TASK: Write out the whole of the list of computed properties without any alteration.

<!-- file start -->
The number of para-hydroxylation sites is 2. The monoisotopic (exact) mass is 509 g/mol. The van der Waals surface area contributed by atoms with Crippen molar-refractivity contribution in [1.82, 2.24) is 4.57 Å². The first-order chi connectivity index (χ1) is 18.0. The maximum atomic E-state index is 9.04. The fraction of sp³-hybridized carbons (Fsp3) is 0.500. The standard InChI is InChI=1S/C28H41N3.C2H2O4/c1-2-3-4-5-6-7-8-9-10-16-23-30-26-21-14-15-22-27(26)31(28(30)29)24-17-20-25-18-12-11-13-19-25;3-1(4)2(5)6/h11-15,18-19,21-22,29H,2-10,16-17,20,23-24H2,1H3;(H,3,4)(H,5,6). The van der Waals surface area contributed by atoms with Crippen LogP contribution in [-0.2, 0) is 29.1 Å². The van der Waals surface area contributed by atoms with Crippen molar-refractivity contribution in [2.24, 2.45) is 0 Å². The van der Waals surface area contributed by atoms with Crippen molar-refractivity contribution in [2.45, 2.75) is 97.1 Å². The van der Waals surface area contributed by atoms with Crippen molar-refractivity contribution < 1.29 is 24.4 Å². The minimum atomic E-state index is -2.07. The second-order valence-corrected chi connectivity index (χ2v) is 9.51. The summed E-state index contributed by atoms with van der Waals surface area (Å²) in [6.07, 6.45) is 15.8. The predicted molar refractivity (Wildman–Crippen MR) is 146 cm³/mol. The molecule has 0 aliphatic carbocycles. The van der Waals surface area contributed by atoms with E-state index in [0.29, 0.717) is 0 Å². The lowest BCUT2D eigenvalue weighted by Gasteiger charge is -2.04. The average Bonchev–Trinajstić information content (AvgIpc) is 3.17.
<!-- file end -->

The number of para-hydroxylation sites is 2. The monoisotopic (exact) mass is 509 g/mol. The van der Waals surface area contributed by atoms with Crippen molar-refractivity contribution in [1.82, 2.24) is 4.57 Å². The first-order chi connectivity index (χ1) is 18.0. The maximum atomic E-state index is 9.04. The fraction of sp³-hybridized carbons (Fsp3) is 0.500. The standard InChI is InChI=1S/C28H41N3.C2H2O4/c1-2-3-4-5-6-7-8-9-10-16-23-30-26-21-14-15-22-27(26)31(28(30)29)24-17-20-25-18-12-11-13-19-25;3-1(4)2(5)6/h11-15,18-19,21-22,29H,2-10,16-17,20,23-24H2,1H3;(H,3,4)(H,5,6). The van der Waals surface area contributed by atoms with Crippen LogP contribution in [-0.2, 0) is 29.1 Å². The van der Waals surface area contributed by atoms with Crippen molar-refractivity contribution in [2.24, 2.45) is 0 Å². The van der Waals surface area contributed by atoms with Crippen molar-refractivity contribution in [2.45, 2.75) is 97.1 Å². The van der Waals surface area contributed by atoms with Crippen molar-refractivity contribution < 1.29 is 24.4 Å². The minimum atomic E-state index is -2.07. The second-order valence-corrected chi connectivity index (χ2v) is 9.51. The summed E-state index contributed by atoms with van der Waals surface area (Å²) in [6.07, 6.45) is 15.8. The predicted molar refractivity (Wildman–Crippen MR) is 146 cm³/mol. The molecule has 0 aliphatic carbocycles. The van der Waals surface area contributed by atoms with E-state index in [0.29, 0.717) is 0 Å². The lowest BCUT2D eigenvalue weighted by Gasteiger charge is -2.04. The average Bonchev–Trinajstić information content (AvgIpc) is 3.17.